Seleucus II

Seleucus II

(Seleucus Callinicus), d. 226 B.C., king of ancient Syria (247–226 B.C.), son of Antiochus IIAntiochus II
(Antiochus Theos) , d. 247 B.C., king of Syria (261?–247 B.C.), son and successor of Antiochus I. In warfare with Ptolemy II he had sporadic successes, but his marriage to Ptolemy's daughter Berenice sealed the peace, and most of the Syrian possessions his
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. On his father's death there was a struggle for the throne between Seleucus and his stepmother, BereniceBerenice,
c.280–46 B.C., queen-consort of ancient Syria; wife of Antiochus II. She was called Berenice Syra. She was the daughter of Ptolemy II, and her marriage (252) to Antiochus II marked a temporary cessation in the wars between the Egyptian monarchs and the Seleucids.
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 (on behalf of her infant son). Laodice I, Seleucus's mother, murdered both Berenice and her son before her brother Ptolemy IIIPtolemy III
(Ptolemy Euergetes) , d. 221 B.C., king of ancient Egypt (246–221 B.C.), of the Macedonian dynasty, son of Ptolemy II and the first Arsinoë. He plunged immediately into a war with Syria, where his sister, Berenice, was trying to secure the throne for her
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 of Egypt could arrive. A long war with Ptolemy ensued. Seleucus also had to wage war with his own brother, Antiochus Hierax, for Asia Minor. Bactria and Parthia revolted and threw off Seleucid control. He was succeeded by his son Seleucus III, who was killed after a three-year reign; another son, Antiochus IIIAntiochus III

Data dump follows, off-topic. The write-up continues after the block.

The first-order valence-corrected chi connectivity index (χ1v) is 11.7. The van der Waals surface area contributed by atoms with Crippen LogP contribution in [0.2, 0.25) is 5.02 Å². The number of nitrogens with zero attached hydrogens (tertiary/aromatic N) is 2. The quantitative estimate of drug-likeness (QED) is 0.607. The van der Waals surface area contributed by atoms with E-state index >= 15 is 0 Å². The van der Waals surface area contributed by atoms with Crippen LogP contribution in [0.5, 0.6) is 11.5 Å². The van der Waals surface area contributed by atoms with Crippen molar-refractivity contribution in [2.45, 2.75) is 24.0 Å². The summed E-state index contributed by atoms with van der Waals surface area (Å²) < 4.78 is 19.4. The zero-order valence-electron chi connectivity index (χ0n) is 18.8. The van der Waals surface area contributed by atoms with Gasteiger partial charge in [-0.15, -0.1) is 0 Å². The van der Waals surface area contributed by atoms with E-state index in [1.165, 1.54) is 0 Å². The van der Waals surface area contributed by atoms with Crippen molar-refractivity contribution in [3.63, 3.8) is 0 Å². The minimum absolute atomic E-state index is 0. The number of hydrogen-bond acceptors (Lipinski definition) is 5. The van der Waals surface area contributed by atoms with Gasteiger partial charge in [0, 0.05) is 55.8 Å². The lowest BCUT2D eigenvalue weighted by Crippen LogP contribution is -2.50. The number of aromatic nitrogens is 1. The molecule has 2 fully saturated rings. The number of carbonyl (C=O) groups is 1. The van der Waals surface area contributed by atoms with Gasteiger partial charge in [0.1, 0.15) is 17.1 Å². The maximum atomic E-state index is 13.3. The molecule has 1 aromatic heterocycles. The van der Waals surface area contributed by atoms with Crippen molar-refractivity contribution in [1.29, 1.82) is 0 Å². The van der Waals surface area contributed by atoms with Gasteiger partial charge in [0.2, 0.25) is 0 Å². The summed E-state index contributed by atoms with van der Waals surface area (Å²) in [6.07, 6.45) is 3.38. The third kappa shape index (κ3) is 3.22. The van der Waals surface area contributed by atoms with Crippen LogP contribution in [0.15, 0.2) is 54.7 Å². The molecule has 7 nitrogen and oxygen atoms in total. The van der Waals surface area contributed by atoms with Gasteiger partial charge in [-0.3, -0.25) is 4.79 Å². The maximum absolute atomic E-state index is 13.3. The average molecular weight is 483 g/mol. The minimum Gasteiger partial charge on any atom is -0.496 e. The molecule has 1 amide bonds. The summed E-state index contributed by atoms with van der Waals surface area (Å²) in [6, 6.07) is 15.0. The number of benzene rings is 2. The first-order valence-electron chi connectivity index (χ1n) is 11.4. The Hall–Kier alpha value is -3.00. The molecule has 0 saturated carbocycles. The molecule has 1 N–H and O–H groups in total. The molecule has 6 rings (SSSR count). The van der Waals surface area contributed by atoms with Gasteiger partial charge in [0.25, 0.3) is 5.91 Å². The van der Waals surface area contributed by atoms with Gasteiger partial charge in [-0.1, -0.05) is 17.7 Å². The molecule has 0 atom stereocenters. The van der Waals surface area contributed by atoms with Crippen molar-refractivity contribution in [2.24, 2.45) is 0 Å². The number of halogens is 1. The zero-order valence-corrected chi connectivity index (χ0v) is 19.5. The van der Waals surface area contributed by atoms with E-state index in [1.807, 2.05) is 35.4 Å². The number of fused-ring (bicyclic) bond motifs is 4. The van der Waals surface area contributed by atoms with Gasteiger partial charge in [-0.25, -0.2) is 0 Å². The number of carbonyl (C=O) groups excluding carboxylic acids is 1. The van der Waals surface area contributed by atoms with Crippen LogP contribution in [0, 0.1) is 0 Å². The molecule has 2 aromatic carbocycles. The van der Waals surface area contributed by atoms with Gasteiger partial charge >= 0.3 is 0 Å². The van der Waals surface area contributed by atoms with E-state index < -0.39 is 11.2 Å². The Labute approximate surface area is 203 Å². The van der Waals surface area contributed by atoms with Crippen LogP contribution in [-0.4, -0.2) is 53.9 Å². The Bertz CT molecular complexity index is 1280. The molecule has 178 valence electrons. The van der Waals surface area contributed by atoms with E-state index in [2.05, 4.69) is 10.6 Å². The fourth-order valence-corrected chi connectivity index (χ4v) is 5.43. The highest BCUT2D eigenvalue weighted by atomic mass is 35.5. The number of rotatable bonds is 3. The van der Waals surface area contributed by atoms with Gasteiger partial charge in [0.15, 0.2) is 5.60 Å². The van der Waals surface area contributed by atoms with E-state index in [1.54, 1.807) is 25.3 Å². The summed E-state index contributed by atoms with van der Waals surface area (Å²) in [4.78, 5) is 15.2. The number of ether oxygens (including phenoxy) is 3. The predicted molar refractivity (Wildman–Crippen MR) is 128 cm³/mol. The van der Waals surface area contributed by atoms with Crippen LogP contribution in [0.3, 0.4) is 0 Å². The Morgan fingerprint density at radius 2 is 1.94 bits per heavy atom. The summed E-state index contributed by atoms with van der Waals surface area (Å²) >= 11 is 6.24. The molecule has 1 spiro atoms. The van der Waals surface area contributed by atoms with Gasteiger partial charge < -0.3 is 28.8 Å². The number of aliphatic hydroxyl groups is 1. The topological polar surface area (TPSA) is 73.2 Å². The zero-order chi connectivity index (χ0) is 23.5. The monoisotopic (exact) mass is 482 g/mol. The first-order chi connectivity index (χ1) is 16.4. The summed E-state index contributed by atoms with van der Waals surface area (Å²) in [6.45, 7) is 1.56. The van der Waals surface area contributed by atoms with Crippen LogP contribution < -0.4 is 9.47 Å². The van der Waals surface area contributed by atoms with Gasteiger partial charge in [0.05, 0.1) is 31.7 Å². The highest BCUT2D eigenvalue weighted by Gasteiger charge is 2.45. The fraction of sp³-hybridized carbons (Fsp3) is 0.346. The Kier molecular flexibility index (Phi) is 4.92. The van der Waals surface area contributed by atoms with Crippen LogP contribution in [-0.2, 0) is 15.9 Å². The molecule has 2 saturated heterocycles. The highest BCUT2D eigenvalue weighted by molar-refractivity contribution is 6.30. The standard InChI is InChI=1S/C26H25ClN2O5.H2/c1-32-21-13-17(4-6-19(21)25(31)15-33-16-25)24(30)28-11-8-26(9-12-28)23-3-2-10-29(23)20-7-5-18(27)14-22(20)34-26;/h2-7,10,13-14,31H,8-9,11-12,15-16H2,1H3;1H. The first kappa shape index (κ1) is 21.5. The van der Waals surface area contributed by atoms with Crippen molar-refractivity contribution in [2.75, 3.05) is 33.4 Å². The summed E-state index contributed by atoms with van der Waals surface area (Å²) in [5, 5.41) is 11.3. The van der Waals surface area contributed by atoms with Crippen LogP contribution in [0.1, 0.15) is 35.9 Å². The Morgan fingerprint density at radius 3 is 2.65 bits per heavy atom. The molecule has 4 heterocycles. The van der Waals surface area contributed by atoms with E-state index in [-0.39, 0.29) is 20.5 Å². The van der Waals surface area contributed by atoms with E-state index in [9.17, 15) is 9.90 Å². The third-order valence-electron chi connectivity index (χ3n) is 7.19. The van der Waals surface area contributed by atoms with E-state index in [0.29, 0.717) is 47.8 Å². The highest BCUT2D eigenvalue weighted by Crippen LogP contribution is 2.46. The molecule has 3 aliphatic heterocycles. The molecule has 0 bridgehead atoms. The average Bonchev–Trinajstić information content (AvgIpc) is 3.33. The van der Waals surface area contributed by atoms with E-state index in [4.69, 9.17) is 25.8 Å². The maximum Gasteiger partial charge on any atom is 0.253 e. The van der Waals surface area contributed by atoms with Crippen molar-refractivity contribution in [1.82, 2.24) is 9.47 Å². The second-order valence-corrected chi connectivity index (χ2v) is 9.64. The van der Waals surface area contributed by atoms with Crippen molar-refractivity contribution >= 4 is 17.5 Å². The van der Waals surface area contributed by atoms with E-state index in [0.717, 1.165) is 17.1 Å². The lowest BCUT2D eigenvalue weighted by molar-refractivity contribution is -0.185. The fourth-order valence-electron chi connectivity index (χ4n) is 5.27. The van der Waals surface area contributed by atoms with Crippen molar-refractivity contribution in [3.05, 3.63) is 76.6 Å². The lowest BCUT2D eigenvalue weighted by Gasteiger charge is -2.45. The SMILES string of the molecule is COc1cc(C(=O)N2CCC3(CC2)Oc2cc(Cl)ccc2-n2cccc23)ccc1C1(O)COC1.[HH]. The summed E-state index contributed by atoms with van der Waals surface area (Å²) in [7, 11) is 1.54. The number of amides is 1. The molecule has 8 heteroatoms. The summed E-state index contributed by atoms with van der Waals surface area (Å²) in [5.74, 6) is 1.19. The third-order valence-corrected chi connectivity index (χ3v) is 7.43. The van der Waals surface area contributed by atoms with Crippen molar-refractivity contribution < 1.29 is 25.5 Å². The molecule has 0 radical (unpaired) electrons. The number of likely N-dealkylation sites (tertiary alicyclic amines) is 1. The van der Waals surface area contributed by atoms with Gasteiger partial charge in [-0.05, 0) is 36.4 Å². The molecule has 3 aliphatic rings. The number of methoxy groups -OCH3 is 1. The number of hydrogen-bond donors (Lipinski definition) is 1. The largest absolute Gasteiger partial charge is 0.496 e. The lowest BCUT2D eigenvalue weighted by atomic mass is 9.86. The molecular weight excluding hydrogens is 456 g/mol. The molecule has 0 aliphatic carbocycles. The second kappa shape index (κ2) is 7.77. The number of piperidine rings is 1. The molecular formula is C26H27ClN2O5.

(Antiochus the Great), d. 187 B.C., king of Syria (223–187 B.C.), son of Seleucus II and younger brother of Seleucus III, whom he succeeded. At his accession the Seleucid empire was in decline.
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, then became king.
References in periodicals archive ?
9'-10' (SE 82) probably does not refer to the presence of Seleucus II and his sons in Babylon in January 229 BC.
389, 237: The assumption that the "War of the Brothers" between Seleucus II and his brother Antiochus Hierax took place before 236 BC is based on an incorrect interpretation of the Lehmann Text (MMA 86.11.229; now CTMMA IV 148).
His eldest son was Anu-aha-ushabshi, who worked as a scribe during the reign of Seleucus II (246-226), and who was himself the father of three children, Anu-ushallim, Ina-qibit-Ani and Anu-balatsu-iqbi, who were also scribes during the reigns of Antiochus II (261-246) and Seleucus II; a second son, whose name is not known, was in his turn the father of a scribe, Anu-aba-uter, who also worked during the reign of Seleucus II.
Antiochus III ruled for thirty-six years, Seleucus I for twenty-four, and Seleucus II and Antiochus II another thirty-five years between them.
The decree refers to Seleucus II Callinicus, who assumed power in the summer of 246.(5) Seleucus declared Smyrna and its temple of Aphrodite Stratonikis to be inviolable on account of the city's loyalty when it had been besieged by Seleucus' enemies.(6) It is likely that this is a reference to the Third Syrian War of 246-241, waged by Seleucus and Ptolemy III Euergetes.(7) The Delphian response to Seleucus' proclamation is preserved (FD III.4.2 153).
The text is dated to 77 S.E., i.e., during the reign of Seleucus II (Oelsner 1986, 272).